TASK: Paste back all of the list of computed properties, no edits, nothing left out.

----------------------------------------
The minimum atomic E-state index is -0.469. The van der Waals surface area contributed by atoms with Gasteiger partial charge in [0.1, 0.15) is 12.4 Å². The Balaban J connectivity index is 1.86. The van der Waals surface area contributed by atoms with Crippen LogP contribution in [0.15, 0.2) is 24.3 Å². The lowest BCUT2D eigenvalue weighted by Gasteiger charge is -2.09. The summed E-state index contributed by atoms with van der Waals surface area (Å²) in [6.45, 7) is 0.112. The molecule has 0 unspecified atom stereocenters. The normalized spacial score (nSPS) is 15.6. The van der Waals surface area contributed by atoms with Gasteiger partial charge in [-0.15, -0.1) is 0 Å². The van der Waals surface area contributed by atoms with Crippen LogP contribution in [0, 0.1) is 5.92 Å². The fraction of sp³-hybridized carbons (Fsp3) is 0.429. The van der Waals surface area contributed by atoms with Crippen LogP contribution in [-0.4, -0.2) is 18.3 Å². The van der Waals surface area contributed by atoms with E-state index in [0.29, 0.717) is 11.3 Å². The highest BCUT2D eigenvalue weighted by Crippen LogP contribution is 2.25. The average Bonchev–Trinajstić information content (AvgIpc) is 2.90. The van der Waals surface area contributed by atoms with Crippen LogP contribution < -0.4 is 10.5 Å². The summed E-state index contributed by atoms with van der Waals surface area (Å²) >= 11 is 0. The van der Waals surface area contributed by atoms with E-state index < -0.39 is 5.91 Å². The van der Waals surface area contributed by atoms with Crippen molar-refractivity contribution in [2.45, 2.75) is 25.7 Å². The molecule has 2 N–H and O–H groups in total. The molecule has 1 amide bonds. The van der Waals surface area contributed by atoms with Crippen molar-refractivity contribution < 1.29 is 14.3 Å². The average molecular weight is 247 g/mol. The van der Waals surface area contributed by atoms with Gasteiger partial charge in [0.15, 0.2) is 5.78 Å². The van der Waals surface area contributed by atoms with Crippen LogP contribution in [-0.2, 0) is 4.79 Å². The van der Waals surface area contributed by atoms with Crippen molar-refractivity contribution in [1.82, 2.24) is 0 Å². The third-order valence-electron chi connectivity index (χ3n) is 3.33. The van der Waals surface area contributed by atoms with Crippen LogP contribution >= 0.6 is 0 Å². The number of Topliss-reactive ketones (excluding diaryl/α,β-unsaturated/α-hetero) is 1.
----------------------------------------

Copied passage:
The minimum atomic E-state index is -0.469. The van der Waals surface area contributed by atoms with Gasteiger partial charge in [0.1, 0.15) is 12.4 Å². The Balaban J connectivity index is 1.86. The van der Waals surface area contributed by atoms with Crippen LogP contribution in [0.15, 0.2) is 24.3 Å². The lowest BCUT2D eigenvalue weighted by Gasteiger charge is -2.09. The summed E-state index contributed by atoms with van der Waals surface area (Å²) in [6.45, 7) is 0.112. The molecule has 0 unspecified atom stereocenters. The normalized spacial score (nSPS) is 15.6. The van der Waals surface area contributed by atoms with Gasteiger partial charge in [-0.15, -0.1) is 0 Å². The van der Waals surface area contributed by atoms with Crippen LogP contribution in [0, 0.1) is 5.92 Å². The fraction of sp³-hybridized carbons (Fsp3) is 0.429. The van der Waals surface area contributed by atoms with Crippen LogP contribution in [-0.4, -0.2) is 18.3 Å². The van der Waals surface area contributed by atoms with E-state index in [0.29, 0.717) is 11.3 Å². The highest BCUT2D eigenvalue weighted by Crippen LogP contribution is 2.25. The average Bonchev–Trinajstić information content (AvgIpc) is 2.90. The van der Waals surface area contributed by atoms with Crippen LogP contribution < -0.4 is 10.5 Å². The summed E-state index contributed by atoms with van der Waals surface area (Å²) >= 11 is 0. The van der Waals surface area contributed by atoms with E-state index < -0.39 is 5.91 Å². The van der Waals surface area contributed by atoms with Crippen molar-refractivity contribution in [2.45, 2.75) is 25.7 Å². The molecule has 2 N–H and O–H groups in total. The molecule has 1 amide bonds. The van der Waals surface area contributed by atoms with Crippen molar-refractivity contribution < 1.29 is 14.3 Å². The average molecular weight is 247 g/mol. The van der Waals surface area contributed by atoms with Gasteiger partial charge in [0.15, 0.2) is 5.78 Å². The van der Waals surface area contributed by atoms with Crippen LogP contribution in [-0.2, 0) is 4.79 Å². The van der Waals surface area contributed by atoms with Crippen molar-refractivity contribution in [1.82, 2.24) is 0 Å². The third-order valence-electron chi connectivity index (χ3n) is 3.33. The van der Waals surface area contributed by atoms with Crippen LogP contribution >= 0.6 is 0 Å². The number of Topliss-reactive ketones (excluding diaryl/α,β-unsaturated/α-hetero) is 1.